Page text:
"I told you we should have gone to the Leigh Bowery thing," I said.
We were hiding in the sunroom, in the dark, watching the party through the door which opened onto the lounge.
Griff Whispers was nowhere to be seen. I was drinking a glass of Ardbeg which I'd stolen from his hand after he poured it for his wife. I thought she was going to have a go at me but instead she made Griff pour her a Japanese whisky from the cabinet.
Griff Whispers' wife was dressed like a politician from the future; Mon Mothma chic. Griff himself was wearing a grey three-piece suit with a black shirt, accessorised by black eyeliner, and a ring through his septum.
When my girlfriend saw him, she’d said, “That’s Griff Whispers? The Griff Whispers?”
“The hardcore guitarist? Cro-Magnon noise? Homoerotic fights in the mosh pit?”
She went over and said hi. I watched her talk to Griff Whispers. He made her laugh. She smiled, was delighted. I was fixing myself another drink when she came back.
“He’s…like a puppy. He’s so sweet and young. He’s like a puppy that only wants to please you.”
"How do you get into hardcore noise?" Josiah Blandford thinks for a second. "Well, it depends on the kind of music you listen to - and then there's the question of your limited skill. You realise you're never going to be the Stooges - four lines and two chords is about your limit."
"You listen to records and you think, ah, I didn't know you could get those tones out of a guitar, and then you try to find them for yourself."
Josiah is guitarist with Brisbane hardcore punk outfit The Meat - "hard music isn't always about being macho" - and he sometimes goes by Griff Whispers, a nickname bestowed by bandmates mocking his inability to grow much facial hair.
"We've got no delusions of grandeur," he explains. "I'd be happy if we played once a month, toured once a year, and maybe the tour would even pay for the next recording."
Being in The Meat is kind of like being in a social sports team for Josiah. Some of his bandmates are friends from high school; playing together is also about keeping the gang alive.
Griff was clever. He was a bigger freak than we were, but he’d stuck to the black-tie dress code. This was a “classy” Hallowe’en party themed around the Seven Deadly Sins, with a tasting menu, one course for each transgression.
The Paleobotanist was hosting and her dinner parties were legendary. Last year they’d layered an ornamental plastic skull with Italian cured ham and laid it among the antipasti. They said everyone who ate of "Prosciutto Man" was connected by a dark, unspeakable bond.
My girlfriend and I had been planning on going to this Leigh Bowery party instead, but we opted for gastronomic debauch. In the Bowery spirit, though, we ended up cross-dressing. I stayed scruffy but painted my lips and nails, borrowing one of her Korean dresses. She, glamorous as ever, wore black tie with a twist - black jacket over a white blouse and a necklace made out of a men’s necktie.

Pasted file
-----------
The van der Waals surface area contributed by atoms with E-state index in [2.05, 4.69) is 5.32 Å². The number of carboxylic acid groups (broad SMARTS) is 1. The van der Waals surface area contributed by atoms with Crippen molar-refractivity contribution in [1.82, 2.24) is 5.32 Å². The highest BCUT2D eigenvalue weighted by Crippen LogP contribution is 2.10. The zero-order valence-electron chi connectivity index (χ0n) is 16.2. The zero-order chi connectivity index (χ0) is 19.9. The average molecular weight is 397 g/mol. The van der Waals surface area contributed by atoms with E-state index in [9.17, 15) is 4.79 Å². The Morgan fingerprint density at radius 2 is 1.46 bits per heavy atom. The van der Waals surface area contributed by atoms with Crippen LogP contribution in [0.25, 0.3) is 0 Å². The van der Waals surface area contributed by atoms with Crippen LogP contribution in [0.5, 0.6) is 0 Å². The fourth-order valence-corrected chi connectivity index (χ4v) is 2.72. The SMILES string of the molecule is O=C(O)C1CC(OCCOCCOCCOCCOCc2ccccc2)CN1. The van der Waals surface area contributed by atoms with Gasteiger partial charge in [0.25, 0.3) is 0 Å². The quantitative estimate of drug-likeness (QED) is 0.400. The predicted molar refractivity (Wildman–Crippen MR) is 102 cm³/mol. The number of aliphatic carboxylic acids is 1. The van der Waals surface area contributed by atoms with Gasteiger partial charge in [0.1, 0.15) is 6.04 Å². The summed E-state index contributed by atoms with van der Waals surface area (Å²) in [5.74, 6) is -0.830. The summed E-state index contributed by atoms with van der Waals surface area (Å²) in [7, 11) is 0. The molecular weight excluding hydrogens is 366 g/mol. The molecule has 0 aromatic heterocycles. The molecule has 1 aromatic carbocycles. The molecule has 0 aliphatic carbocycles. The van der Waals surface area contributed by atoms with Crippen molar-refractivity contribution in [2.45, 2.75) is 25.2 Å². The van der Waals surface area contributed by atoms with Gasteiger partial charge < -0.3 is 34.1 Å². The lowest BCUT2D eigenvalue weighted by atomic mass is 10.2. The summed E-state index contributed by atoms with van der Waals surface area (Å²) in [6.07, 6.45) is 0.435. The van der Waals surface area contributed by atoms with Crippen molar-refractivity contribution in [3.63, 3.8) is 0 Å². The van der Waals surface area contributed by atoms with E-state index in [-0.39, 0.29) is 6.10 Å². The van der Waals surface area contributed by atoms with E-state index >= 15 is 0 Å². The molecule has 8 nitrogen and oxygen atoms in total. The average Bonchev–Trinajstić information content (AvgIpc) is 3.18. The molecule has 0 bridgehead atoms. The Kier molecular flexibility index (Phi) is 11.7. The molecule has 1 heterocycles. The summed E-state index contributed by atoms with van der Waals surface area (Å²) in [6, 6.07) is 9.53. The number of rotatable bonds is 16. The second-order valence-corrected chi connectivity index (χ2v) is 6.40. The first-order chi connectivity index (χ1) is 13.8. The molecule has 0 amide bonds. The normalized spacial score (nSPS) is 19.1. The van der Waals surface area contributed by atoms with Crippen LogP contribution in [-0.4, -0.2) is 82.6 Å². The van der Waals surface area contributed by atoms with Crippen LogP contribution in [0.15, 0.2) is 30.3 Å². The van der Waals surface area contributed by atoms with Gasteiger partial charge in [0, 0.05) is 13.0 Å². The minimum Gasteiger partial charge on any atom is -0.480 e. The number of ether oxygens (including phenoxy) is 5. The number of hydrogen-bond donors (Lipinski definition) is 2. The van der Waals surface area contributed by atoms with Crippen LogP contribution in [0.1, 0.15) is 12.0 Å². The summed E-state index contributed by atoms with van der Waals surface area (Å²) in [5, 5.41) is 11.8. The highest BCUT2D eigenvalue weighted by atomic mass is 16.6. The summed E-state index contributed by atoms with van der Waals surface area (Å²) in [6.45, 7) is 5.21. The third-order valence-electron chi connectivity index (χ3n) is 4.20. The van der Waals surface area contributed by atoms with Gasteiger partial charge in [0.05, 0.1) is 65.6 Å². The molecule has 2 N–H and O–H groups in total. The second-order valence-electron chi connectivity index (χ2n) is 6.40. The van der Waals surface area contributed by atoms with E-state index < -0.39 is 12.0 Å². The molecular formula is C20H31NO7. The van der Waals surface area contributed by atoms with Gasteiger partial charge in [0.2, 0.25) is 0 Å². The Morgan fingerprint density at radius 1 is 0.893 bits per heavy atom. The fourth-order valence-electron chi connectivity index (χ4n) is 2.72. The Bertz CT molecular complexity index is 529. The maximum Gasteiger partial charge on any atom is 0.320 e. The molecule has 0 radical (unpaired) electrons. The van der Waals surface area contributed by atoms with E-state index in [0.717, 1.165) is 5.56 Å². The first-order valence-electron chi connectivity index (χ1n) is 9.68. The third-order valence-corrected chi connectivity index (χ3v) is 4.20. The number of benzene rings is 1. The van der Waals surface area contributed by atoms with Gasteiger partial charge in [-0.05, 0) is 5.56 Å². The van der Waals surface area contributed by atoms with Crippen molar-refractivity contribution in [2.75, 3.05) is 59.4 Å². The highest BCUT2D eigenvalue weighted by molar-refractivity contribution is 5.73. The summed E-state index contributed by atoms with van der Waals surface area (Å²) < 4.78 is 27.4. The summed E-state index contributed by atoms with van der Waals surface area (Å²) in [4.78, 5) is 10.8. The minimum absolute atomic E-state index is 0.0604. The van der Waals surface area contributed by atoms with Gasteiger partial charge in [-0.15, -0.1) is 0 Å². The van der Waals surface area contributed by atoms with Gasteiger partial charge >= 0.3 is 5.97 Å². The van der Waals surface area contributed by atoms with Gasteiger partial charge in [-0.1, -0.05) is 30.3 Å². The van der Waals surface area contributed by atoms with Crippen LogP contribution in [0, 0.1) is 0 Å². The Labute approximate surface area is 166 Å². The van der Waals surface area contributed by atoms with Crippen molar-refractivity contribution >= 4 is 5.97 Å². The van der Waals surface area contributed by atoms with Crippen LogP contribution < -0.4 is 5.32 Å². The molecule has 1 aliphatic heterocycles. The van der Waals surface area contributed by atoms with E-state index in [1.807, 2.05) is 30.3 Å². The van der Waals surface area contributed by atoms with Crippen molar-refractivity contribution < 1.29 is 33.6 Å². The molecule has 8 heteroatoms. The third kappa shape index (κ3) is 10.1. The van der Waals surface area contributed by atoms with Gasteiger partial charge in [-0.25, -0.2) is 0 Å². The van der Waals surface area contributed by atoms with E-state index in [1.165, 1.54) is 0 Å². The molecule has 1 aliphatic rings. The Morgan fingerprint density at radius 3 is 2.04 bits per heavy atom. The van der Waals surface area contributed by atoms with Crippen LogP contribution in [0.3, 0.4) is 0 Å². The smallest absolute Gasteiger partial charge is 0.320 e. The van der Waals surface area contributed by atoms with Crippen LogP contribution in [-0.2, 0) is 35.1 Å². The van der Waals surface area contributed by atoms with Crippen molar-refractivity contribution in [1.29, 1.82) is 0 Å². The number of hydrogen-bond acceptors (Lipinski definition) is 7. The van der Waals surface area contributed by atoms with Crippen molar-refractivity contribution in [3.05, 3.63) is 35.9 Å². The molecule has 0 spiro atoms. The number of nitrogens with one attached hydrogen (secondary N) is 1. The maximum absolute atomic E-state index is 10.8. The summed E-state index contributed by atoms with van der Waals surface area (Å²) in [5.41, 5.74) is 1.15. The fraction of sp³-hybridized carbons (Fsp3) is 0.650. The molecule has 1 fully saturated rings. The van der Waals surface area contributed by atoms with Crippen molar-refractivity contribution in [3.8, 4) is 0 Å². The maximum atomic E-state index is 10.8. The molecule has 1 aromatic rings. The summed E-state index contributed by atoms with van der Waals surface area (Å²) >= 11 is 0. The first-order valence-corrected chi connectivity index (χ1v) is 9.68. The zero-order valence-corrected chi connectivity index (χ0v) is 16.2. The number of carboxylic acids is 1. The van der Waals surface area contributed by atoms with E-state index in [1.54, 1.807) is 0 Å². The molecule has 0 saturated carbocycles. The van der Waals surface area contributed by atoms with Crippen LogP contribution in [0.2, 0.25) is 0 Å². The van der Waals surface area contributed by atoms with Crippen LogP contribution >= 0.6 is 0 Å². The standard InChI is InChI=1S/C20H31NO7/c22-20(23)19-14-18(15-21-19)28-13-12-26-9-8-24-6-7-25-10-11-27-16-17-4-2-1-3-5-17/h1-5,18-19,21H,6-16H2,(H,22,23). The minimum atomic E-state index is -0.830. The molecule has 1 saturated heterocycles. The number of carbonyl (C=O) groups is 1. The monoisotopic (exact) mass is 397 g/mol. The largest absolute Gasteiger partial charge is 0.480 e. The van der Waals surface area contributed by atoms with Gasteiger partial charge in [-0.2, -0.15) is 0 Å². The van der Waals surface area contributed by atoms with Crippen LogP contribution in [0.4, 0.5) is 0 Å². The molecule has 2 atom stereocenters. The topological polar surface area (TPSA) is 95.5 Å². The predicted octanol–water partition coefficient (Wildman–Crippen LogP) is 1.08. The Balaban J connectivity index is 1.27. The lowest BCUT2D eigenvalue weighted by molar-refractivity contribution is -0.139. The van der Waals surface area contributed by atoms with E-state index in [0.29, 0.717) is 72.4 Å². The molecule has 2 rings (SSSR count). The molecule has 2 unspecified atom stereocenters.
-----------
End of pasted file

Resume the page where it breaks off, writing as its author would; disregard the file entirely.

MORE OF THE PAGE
Most people at the party had made an effort. One guy was dressed like an old-time gambler with dollar bills tucked into his waistcoat: Greed. The Paleobotanist herself was Envy, a vision in green - and another friend, who hadn't thought through her costume either, meditated on the ruby ring she was wearing before declaring she was Wrath.
They had all looked us up and down when we arrived.
“What sin are you supposed to be…Sloth?”
I was aggrieved - who else had gone so far as to shave their wrists for tonight’s soirée?
I said as much.
“My beauty routine’s improved hugely since I started shaving my face,” said a drunk woman out of nowhere.
I looked at her.
“Just a single blade," she said. "It takes care of the peach fuzz. And I get a few gross long black hairs here,” she added, stroking the underside of her jaw.
My girlfriend rubbed my arm. “Matt’s getting bristly again already. That wouldn’t happen if you waxed,” she admonished me.
My arm looked weird, slim and freckly. I guess I must have been hairier than I’d thought.
“I can’t even grow a beard,” said Griff Whispers. “That’s how I got my name.”
He jutted out his chin like he was daring us to touch his face.
We heard the flush of the cistern in the bathroom and knew his wife would be coming back. I took the opportunity to relieve him of the Ardbeg and disappear into the sunroom. We knew from previous experience that bathroom trips in that house sometimes went horribly wrong.
"As a kid, I used to finger pick on an acoustic guitar I shared with my dad," Josiah says. "My older brother was a surfer, which in the 90s meant watching a lot of surf vids, always soundtracked by terrible punk music. You listen to that until you stumble on something like Crass."
Josiah's encounter with the politically and musically uncompromising world of early 80s UK punk sent him down a different path. Then he met Jimmy, future singer with The Meat; they were introduced by a mutual friend after Josiah had made it into a special group for gifted and talented kids.
"I'd heard of Jimmy by reputation before I ever met him," he admits. "When we were finally in a class together, some kid was rude about him, the teacher stepped out for a moment, and Jimmy bounced this kid's head off the duster rail on the blackboard. The teacher came straight back, asked what had happened, and no-one said anything."